Show American and Japanese adults an underwater scene with a big fish swimming among smaller ones. The Japanese have a tendency to start with a general description of the scene which includes multiple statements concerning the relationship between objects. Americans are more inclined to focus on the big fish and generally make 50% less comments than Japanese viewers on the relationship between objects.

    When shown the same big fish in a different scene Americans have a far higher tendency to note that it is the same fish.

    Interpersonal and cultural factors would seem to be the key to understanding the differences. But the way these internal/external structures must be made to correspond is fascinating.

    For me the 'big fish' side of literary criticism makes me want to bang my head of the table or in the case of the great American novel fall asleep. I cannot connect with such an alien cultural perspective.

    1. I'm familiar the research you report. The Great American Novel seems to be a post-WWII literary desire. I wonder if it came out of the same ethos that had Henry Luce (proprietor of Time, Inc.) proclaim the 20th Century to be the American Century?

  2. Date range is interesting, its a subject outside my comfort zone but the development of a modern literary hierarchic in my backyard seems to stem from people who would have come to adulthood during the Fascist conflict in Spain (formative event for many). But to my shame I really did not pay much attention in class on this.

    I should pay more attention at some point, my partner is closely related to my countries 'greatest' modern poet (fits in the date range you note). Rural working class family but with very strong literary links dating back to a relationship with Walter Scott, James Hogg. Rather complex inter-married tight knit kindred. The fame plays no or little part in modern identity within the family as far as I am aware; this I find unusual, wonder if its down to class difference as these relationships are often exploited and commented on generally.

  3. I looked up "The Great American Novel" in the Wikipedia and the phrase dates to right after America's Civil War. So it's much older than I'd guessed. But I still think there's something about the post-WWII period.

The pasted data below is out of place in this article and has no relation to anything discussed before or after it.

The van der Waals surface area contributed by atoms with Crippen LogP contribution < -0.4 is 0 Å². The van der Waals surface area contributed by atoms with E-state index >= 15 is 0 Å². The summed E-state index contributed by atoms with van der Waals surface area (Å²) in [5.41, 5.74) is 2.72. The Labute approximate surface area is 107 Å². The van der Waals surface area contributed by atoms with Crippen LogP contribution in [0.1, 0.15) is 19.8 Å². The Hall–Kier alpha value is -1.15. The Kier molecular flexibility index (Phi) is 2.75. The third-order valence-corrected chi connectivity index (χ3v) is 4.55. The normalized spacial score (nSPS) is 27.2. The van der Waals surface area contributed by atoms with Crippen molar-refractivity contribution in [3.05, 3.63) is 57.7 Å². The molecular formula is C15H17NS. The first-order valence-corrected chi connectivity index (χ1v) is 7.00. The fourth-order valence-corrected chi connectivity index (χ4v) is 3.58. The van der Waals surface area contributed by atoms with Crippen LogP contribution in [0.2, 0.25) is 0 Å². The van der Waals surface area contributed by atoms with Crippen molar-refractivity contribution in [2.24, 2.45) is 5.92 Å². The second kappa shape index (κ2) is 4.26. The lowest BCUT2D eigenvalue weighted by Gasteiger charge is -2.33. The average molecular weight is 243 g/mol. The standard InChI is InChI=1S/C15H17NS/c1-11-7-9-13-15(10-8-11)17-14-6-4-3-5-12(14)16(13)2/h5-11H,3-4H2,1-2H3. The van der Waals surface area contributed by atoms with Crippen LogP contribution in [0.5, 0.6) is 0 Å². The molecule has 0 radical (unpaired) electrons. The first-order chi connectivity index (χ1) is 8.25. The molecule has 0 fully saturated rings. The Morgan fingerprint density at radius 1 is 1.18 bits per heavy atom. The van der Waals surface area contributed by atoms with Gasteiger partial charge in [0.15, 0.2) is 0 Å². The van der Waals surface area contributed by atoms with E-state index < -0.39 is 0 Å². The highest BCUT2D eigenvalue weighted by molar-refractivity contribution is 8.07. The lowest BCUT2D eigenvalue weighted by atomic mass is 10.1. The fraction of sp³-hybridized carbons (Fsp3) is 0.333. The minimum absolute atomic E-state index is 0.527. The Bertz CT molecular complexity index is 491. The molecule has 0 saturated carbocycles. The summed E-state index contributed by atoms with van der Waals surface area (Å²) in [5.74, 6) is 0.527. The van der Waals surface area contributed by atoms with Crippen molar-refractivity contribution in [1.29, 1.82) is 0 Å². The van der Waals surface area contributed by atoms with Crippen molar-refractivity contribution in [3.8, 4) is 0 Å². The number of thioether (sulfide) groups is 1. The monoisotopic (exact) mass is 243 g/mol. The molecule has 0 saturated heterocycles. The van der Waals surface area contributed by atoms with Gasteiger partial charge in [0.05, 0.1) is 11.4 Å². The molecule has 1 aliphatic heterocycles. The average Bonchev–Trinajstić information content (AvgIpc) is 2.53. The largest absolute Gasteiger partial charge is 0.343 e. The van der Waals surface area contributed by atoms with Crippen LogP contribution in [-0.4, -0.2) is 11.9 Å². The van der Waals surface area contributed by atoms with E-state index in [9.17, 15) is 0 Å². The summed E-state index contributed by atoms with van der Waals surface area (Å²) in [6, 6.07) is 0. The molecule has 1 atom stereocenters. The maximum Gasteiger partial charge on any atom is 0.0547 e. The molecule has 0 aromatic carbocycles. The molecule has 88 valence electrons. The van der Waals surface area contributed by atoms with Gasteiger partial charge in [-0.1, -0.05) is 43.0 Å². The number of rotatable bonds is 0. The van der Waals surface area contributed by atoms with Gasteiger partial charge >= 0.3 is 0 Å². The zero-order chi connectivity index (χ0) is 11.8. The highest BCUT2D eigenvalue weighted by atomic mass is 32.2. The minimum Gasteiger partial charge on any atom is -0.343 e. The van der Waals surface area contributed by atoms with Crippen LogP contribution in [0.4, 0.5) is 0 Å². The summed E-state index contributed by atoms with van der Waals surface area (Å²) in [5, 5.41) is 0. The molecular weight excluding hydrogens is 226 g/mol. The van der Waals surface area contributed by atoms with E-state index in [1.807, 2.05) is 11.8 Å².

The argument Waring is making is that the prime candidates for tGAM all have a certain woman-blind sensibility. That's what interests me.

    And another thing, Melville's Moby Dick is a candidate for tGAM honors. It dates back to 1851 and so is before the term was even coined. It has no female characters to speak of. But, as Gregory Jusdanis points out in this post, there's an early chapter where Ishmael hops in bed with Queequeg, it being the only bed available in the inn, and it's as though this were the most natural thing in the world. Which, according to Jusdanis, it was at that time and place. If that scene were to happen today we'd assume that they were gay or the author would be scrawling "no homo" all over the place and we'd be scratching our heads: WTF?

  4. I would agree. When you mentioned it the thought did cross my mind that its an age old thing but the mid 20th century date range still seems relevant.

    "would be scrawling "no homo" all over the place and we'd be scratching our heads"

    Someone just sent me a link to this site Sociological Images in relation to Irish apes but this article The Secret Life of Vintage Lysol Douche Ads deals with out of context assumptions and reading and the underlying message behind the concept of "Feminine Hygiene" and badly smelling genitals. Rather nice take on the subject.

  5. "So it's much older than I'd guessed."

    A useful term here I think is 'Historical Horizon.' British culture (referring to the ancestor of modern welsh) selected a date in the late 6th century to start its history. It also selected Northern Britain/ Southern Scotland as the ancestral environment in which good kingship the arts and culture were formed. North British poets and poetry form the start of this history, they are viewed as the originators of its song and identity. Its termed the historical horizon of British history.